Gerber said he now wishes he had approached St. Mary’s parishioners after reports surfaced in 1988. He would have asked them to talk to their children about whether they had been abused, he said. He did not do that at the time because he thought making the reports public would further wound the victims.
Police were not notified, Gerber said, because state law did not mandate it and he was concerned about confidentiality issues for the victims and the accused. The Kansas Department of Social and Rehabilitation Services eventual ly looked into the reports, Gerber said, but took no action.
Gerber’s silence following the 1988 reports “spoke volumes, “ said David Clohessy, president of the Survivors Network of those Abused by Priests, a national support group for victims of clergy abuse. “Even back then, pedophilia was a crime. They still had an obligation to err on the side of caution or err on the side of kids.”
Larson has undergone extensive treatment that includes therapeutic, spiritual and medical intervention, and will remain in treatment for the rest of his life, Gerber said.
“I have personally tried to assure myself that Bob Larson is following his recovery program, “ Gerber said. “We exchange correspondence once in a while, a telephone call once in a while. Several times I have just visited - just an effort to assure myself that he’s following the recovery program.”
Gerber said he worried about how news of the allegations would affect the several hundred priests in the diocese.
“Look at all of these priests that have done so much and are so good, and so self-sacrificing and so life-giving, “ he said. “They’re going to get painted with the brush. It’s inevitable.
“Honestly, I have never seen priests so united and the morale so high. . . . I don’t know what this is going to do.”
The Pattersons did not learn of their son’s abuse history until his second stay in a psychiatric unit early last year.
Eric Patterson eventually told his therapist at Via Christi Regional Medical Center-St. Joseph Campus that he had been abused by Larson at least nine times over the course of the year he was in Conway Springs, beginning in the fall of 1982, his parents said.
Gerber said Eric visited with him more than once upon his release from in-patient care last year, but his depression progressively worsened until Eric killed himself Oct. 29.
Gerber would not discuss Eric’s situation or their visits, citing Eric’s request for anonymity.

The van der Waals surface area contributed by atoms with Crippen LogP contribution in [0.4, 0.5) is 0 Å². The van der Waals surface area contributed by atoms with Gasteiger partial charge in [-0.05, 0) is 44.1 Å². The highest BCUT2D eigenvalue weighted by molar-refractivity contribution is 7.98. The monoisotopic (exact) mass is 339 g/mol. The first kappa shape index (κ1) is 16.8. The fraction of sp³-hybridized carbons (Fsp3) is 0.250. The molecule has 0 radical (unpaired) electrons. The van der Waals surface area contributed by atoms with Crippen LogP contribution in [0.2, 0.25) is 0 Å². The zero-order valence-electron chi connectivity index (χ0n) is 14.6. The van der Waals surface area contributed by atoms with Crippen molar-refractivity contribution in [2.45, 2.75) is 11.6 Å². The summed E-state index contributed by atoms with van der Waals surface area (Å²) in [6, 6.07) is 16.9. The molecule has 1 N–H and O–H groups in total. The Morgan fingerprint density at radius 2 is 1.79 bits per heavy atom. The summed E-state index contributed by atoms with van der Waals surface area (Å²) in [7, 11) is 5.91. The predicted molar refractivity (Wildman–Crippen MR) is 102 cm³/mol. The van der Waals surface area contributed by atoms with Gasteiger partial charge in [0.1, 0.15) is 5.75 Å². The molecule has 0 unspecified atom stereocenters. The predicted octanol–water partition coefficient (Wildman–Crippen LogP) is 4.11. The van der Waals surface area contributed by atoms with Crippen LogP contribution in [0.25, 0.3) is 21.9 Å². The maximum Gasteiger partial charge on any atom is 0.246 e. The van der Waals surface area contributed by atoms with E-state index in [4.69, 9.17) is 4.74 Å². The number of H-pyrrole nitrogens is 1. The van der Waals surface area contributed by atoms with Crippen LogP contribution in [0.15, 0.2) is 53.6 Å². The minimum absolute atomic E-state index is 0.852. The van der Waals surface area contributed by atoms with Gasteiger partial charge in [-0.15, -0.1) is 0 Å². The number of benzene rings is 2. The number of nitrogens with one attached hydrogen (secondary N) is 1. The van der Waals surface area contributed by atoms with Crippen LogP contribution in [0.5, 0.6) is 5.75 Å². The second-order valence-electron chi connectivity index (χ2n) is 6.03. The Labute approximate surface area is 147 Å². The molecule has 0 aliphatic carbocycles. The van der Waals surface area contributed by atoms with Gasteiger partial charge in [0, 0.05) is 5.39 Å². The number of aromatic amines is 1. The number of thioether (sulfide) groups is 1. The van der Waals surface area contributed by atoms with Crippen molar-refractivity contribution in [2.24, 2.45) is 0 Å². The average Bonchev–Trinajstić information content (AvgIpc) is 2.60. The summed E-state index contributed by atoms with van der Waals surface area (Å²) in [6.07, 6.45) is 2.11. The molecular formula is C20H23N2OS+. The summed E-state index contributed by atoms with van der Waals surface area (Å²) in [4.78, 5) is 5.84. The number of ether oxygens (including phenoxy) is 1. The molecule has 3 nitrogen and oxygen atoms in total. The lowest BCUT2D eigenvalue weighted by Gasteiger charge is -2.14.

While Eric was at Charter Hospital in 1996, Horace Patterson met with diocesan officials to discuss possible explanations for his son’s intense emotional distress - going so far as to ask at one point if an exorcism might prove beneficial. But diocesan officials told him that wasn’t a realistic treatment option, he said.
Courage to speak out
National experts on clergy sexual abuse say the Catholic Church has been slow to reach out to victims, even after nearly two decades of trials, bad publicity and costly financial settlements.
“Even now . . . church officials still seem preoccupied first and foremost with damage control, not with healing, not with prevention, “ Clohessy said.
“Sexual abuse is a crime that by nature happens in secrecy, and the way to catch perpetrators and find victims and help them heal is through openness - and yet that’s the last response church officials even consider.”
Gerber disputed that contention, saying the response is evolving from one primarily concerned with legal concerns to one focused on caring for the victims.
“You don’t protect the church, you let the church serve - let the church do what it’s supposed to do, “ he said. “There’s the one God who wants to heal us all, and if I can’t be a part of that, then I ought to get out of here.”
Since their son’s death, the Pattersons have become advocates for victims of clergy abuse, setting up a Web site, www.we-are-alert.com, and a toll-free number, (888) 234-0680, Ext. 7183.
“Our focus is on adults that were molested as children by the clergy and especially families and loved ones of suicide or attempted suicide victims, “ Horace Patterson said.
The Pattersons said they have spoken to dozens of abuse victims, many of whom have told no one else about what happened to them.
“I don’t know how anybody has the moral courage, the physical courage, the emotional courage to step up and say ‘This happened to me, ‘ “ said Janet Patterson. “This is so difficult for us as a family after our son’s death; I can’t imagine how these people do it.”